The assortment of Snodgrasses and Ponsonbys who make up the British Committee for the Restitution of the Elgin Marbles have launched yet another chapter of their long campaign to return the fragmented statues to Greece. How very appropriate, they argue, if the arrival of the marbles were to coincide with that of the Olympic flame later this summer. That is, presumably, assuming the Greek authorities get their finger out and manage to finish the Athens stadium in time; sending the marbles to Seoul, which has offered itself as a back-up location, would seem a little odd.
Were the committee’s campaign modelled around the idea of sending Greeks back to Greece, along with their restaurants, oily kebabs and unpalatable retsina, it would quite rightly be reviled as ethnic cleansing. Cultural cleansing, on the other hand, is the fashion of the day. There can barely be an artefact in our museums to which some distant land has not staked a claim. Works of art, goes the argument, must be seen in their ‘correct’ setting. For them to be held in museums many thousands of miles away smacks of a colonial power sucking the cultural blood from some poor oppressed people.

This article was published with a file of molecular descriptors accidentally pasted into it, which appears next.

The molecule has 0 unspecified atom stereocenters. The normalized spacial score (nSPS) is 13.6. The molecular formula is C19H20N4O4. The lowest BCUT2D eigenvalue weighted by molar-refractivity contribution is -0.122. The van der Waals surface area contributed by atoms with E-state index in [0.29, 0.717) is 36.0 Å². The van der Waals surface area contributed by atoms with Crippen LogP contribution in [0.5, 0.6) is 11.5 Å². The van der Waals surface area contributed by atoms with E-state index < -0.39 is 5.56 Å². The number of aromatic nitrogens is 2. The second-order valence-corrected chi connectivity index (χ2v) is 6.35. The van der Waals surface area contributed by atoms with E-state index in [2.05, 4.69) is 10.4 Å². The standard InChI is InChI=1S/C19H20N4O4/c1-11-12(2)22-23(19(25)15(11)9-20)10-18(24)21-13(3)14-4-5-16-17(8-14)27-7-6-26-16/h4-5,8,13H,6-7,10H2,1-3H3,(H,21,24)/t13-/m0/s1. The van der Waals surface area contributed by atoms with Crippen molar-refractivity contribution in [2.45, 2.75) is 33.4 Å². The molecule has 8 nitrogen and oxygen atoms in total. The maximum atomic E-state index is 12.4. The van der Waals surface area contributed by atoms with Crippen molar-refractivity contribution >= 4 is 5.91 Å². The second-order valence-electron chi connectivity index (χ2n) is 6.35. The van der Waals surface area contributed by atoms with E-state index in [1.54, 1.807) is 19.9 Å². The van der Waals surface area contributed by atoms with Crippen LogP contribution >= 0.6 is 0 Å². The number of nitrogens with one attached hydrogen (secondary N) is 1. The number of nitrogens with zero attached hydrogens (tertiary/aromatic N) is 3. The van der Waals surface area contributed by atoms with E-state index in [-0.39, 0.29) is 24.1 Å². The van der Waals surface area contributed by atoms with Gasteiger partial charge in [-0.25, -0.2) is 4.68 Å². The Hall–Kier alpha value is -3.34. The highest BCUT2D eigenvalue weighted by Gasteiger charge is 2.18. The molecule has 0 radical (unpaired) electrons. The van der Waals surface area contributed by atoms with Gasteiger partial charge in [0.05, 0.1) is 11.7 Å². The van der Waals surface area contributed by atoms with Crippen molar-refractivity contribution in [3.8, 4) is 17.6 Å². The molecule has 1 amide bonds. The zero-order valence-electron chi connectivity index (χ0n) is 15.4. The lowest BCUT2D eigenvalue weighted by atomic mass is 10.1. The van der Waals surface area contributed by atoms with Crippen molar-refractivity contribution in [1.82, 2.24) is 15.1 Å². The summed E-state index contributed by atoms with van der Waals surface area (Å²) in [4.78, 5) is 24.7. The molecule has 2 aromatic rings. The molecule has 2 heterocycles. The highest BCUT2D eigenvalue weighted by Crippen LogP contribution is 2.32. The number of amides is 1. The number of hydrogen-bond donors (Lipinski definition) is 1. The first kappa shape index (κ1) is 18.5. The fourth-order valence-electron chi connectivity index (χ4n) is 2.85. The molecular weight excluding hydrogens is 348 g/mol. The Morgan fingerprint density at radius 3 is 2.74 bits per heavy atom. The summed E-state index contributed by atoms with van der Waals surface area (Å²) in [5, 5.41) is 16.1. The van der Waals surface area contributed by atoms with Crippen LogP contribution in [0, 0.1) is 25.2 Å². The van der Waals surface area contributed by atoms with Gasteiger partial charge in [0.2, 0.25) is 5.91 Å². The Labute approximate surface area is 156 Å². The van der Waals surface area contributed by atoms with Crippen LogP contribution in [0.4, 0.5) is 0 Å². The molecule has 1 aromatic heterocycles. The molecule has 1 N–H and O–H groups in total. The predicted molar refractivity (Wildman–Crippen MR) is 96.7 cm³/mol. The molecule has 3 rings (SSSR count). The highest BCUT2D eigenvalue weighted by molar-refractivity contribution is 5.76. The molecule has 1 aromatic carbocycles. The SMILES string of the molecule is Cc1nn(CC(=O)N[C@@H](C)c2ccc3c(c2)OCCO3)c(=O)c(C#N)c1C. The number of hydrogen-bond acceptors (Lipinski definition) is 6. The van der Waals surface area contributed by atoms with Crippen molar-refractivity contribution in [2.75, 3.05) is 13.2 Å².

Yet civilisations have always exported people and ideas, so why not artefacts? To have the marbles in Britain is part of a healthy process of cultural exchange which has seen London Bridge sent to Arizona and many British paintings to galleries around the world. If a British politician on the make started beating his chest and demanding that British works in the Getty Museum be returned, we would think him a pompous prat. So why is it any different when Greek politicians work themselves into histrionics over the marbles? In any case, when you start demanding the return of goods which were legally acquired, as were the marbles, where do you stop? Perhaps one of the do-gooders on the restitution committee has a marble bathroom. If so, I presume he will be sending that back to its country of origin, too.